The National Institutes of the Health (NIH) has awarded researchers at the Icahn School of Medicine at Mount Sinai a four-year grant to study the role of the human microbiome in rheumatoid arthritis, systemic lupus, and other autoimmune diseases. The grant is part of the NIH’s Accelerating Medicines Partnership® Autoimmune and Immune-Mediated Diseases (AMP® AIM) program, which is designed to speed the discovery of new treatments and diagnostics. It will support the Microbiome Technology and Analytic Center Hub (Micro-TEACH), a multidisciplinary team of researchers at Icahn Mount Sinai and NYU Langone Health.

Newswise: Exploring Cancer and Health Data on Asian American and Pacific Islanders
Released: 19-May-2022 10:05 AM EDT
Exploring Cancer and Health Data on Asian American and Pacific Islanders
Rutgers Cancer Institute of New Jersey

Cancer health disparities are often identified from population-based surveillance data routinely captured by statewide cancer registries. Antoinette Stroup, PhD, of Rutgers Cancer Institute of New Jersey, New Jersey’s only National Cancer Institute – Designated Comprehensive Cancer Center together with RWJBarnabas Health and Rutgers School of Public Health is the director of the New Jersey State Cancer Registry (NJSCR), explores cancer and health data on the Asian American and Pacific Islander population.

Released: 19-May-2022 10:05 AM EDT
New Report Provides Strategies for Managing Contrast Shortage
Radiological Society of North America (RSNA)

Recent disruptions in a pharmaceutical supply chain have impacted the global availability of GE Healthcare Omnipaque™ iohexol iodinated contrast media (ICM) for radiologic examinations. A new Special Report published in the journal Radiology provides consensus recommendations for dealing with the shortage of ICM in the near term and discusses long-term issues and potential solutions to supply chain problems.

Newswise: Colon Microbes Provide Clues to Favorable Treatment Options in a Subset of Colon Cancer Patients
Released: 19-May-2022 10:05 AM EDT
Colon Microbes Provide Clues to Favorable Treatment Options in a Subset of Colon Cancer Patients
Rutgers Cancer Institute of New Jersey

Investigators from Rutgers Cancer Institute of New Jersey, New Jersey’s only National Cancer Institute- Designated Comprehensive Cancer Center, led a collaborative study to examine the patterns of druggable oncogenic fusions in colon cancer specimens including microsatellite-stable and unstable (MSI) tumors.

Newswise:Video Embedded high-fat-diet-induces-high-blood-pressure-in-rat-kidneys
VIDEO
Released: 19-May-2022 9:50 AM EDT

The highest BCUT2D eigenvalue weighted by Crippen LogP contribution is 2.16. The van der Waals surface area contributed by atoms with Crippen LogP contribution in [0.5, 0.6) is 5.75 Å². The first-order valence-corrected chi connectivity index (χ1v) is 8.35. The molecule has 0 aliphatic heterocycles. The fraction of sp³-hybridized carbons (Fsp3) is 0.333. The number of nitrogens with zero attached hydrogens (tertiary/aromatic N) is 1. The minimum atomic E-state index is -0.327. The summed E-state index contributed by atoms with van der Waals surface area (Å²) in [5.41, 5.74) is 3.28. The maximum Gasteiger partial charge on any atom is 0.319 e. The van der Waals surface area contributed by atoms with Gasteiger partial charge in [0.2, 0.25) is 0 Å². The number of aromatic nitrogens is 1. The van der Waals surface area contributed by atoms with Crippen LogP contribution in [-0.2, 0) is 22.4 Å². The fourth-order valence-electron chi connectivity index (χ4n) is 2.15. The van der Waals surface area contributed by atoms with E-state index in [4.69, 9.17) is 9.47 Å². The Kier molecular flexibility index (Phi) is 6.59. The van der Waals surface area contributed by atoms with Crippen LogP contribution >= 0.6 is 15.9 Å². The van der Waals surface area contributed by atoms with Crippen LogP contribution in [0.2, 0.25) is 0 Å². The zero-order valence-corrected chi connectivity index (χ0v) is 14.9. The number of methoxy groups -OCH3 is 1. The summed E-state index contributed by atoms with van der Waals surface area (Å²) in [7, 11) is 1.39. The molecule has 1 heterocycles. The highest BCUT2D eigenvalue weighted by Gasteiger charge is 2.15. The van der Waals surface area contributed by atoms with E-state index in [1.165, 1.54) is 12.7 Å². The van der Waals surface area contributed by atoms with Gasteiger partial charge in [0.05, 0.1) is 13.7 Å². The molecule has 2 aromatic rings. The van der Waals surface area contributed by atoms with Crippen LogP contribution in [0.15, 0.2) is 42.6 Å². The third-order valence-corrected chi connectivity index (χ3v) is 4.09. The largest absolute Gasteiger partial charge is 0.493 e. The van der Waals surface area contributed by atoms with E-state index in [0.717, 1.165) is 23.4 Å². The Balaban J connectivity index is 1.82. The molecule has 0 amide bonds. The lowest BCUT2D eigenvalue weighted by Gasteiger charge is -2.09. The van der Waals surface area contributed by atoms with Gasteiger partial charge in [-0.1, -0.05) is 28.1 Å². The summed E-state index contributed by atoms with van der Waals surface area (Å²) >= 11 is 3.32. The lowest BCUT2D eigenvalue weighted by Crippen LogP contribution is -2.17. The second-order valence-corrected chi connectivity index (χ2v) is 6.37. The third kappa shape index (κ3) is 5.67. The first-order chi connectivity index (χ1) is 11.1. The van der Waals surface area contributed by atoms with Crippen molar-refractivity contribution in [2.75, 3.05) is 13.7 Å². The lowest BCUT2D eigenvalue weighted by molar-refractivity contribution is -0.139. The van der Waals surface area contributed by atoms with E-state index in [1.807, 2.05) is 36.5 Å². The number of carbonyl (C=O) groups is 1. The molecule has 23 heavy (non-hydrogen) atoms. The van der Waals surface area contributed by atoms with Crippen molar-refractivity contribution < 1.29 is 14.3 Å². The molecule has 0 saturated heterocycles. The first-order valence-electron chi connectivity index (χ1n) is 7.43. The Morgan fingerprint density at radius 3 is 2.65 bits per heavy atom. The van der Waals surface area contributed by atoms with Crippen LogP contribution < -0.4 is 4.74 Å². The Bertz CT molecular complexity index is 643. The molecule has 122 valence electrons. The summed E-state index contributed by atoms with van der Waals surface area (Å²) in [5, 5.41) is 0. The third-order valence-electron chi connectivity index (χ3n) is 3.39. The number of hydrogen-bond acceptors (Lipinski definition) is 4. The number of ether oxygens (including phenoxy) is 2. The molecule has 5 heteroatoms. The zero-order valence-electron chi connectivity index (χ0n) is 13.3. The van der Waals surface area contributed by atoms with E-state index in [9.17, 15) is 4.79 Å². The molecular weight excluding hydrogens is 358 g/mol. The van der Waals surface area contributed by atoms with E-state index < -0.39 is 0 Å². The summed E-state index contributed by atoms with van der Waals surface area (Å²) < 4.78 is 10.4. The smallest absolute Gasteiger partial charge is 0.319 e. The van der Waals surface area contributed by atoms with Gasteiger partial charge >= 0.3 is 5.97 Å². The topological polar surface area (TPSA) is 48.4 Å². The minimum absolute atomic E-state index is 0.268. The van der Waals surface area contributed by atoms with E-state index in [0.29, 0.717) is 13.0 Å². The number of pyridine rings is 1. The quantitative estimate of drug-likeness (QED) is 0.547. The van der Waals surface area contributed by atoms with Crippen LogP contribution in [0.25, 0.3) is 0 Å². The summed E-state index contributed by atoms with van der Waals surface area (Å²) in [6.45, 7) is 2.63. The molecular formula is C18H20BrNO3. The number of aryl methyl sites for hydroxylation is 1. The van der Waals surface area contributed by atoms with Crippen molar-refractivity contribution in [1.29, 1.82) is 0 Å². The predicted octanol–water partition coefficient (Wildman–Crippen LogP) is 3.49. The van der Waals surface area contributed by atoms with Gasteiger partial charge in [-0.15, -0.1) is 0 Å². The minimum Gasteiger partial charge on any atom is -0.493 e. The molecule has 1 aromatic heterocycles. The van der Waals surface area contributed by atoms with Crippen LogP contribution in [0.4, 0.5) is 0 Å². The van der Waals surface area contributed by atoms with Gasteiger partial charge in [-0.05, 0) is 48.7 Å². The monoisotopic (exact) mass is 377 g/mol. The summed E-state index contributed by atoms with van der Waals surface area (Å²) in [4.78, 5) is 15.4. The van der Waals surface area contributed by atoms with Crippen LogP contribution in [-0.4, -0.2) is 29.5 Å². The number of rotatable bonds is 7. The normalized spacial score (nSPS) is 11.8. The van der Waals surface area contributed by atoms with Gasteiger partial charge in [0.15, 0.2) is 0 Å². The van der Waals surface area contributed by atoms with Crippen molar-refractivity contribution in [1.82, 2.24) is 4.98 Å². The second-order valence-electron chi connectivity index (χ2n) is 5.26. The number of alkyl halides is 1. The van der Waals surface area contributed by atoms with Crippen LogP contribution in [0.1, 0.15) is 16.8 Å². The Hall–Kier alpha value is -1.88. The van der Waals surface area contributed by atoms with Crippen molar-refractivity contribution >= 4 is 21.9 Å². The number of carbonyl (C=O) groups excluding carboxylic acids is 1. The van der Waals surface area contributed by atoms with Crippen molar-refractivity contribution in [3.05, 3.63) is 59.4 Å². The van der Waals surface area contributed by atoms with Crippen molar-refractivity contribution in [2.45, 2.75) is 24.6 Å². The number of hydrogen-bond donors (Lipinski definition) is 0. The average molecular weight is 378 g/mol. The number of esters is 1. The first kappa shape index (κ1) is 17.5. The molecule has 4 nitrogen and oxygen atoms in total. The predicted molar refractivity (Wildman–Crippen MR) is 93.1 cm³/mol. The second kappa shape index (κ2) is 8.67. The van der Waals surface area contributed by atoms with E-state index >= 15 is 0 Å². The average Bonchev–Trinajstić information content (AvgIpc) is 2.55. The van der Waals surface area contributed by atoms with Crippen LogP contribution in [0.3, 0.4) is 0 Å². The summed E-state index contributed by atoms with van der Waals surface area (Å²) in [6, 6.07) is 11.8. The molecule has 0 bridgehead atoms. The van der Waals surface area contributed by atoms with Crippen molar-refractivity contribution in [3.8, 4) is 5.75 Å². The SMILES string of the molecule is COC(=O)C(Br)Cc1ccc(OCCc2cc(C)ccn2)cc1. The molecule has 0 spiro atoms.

High-fat Diet Induces High Blood Pressure in Rat Kidneys
American Physiological Society (APS)

A high-fat diet after 16 weeks induced hypertension in rats, according to researchers from Henry Ford Health and Wayne State University in Detroit.

Released: 19-May-2022 9:30 AM EDT
UCSF Awarded $67.5 Million to Develop New Antiviral Therapies
University of California, San Francisco (UCSF)

Scientists at the UC San Francisco (UCSF) Quantitative Biosciences Institute (QBI) and the QBI Coronavirus Research Group (QCRG) have been awarded $67.5 million from the National Institute of Allergy and Infectious Diseases (NIAID) to support its mission of pandemic preparedness.

Released: 19-May-2022 8:30 AM EDT
Diet plays key role in ADHD symptoms in children
Ohio State University

Here’s a good reason for children with attention deficit hyperactivity disorder (ADHD) to eat their fruits and vegetables: It may help reduce inattention issues, a new study suggests.

Released: 19-May-2022 1:35 AM EDT
Both nature and nurture contribute to signatures of socioeconomic status in the brain
University of Pennsylvania

Your education, your job, your income, the neighborhood you live in: Together these factors are considered to represent socioeconomic status (SES) and contribute to a variety of health and social outcomes, from physical and mental health to educational achievement and cognitive capacities.

Released: 19-May-2022 1:20 AM EDT
COVID long-haulers: Study shows who is most at risk, impact on local communities
Hiroshima University

A Japanese research team looking at COVID-19’s lingering impacts on survivors and local communities found that having a mild case of COVID-19, smoking status, comorbidities, or your sex aren’t significant predictors to tell if you are less likely to develop long-term symptoms but age is.

Released: 18-May-2022 6:05 PM EDT
The Nathanson Family Foundation Gifts $2.5 Million to Expand Ochsner Hospital for Children Congenital Heart Defect Program
Ochsner Health System

The Nathanson Family Foundation has generously gifted Ochsner Hospital for Children $2.5 million to support the expansion of its Congenital Heart Defect (CHD) Program led by congenital cardiac surgeon Dr. Benjamin B. Peeler.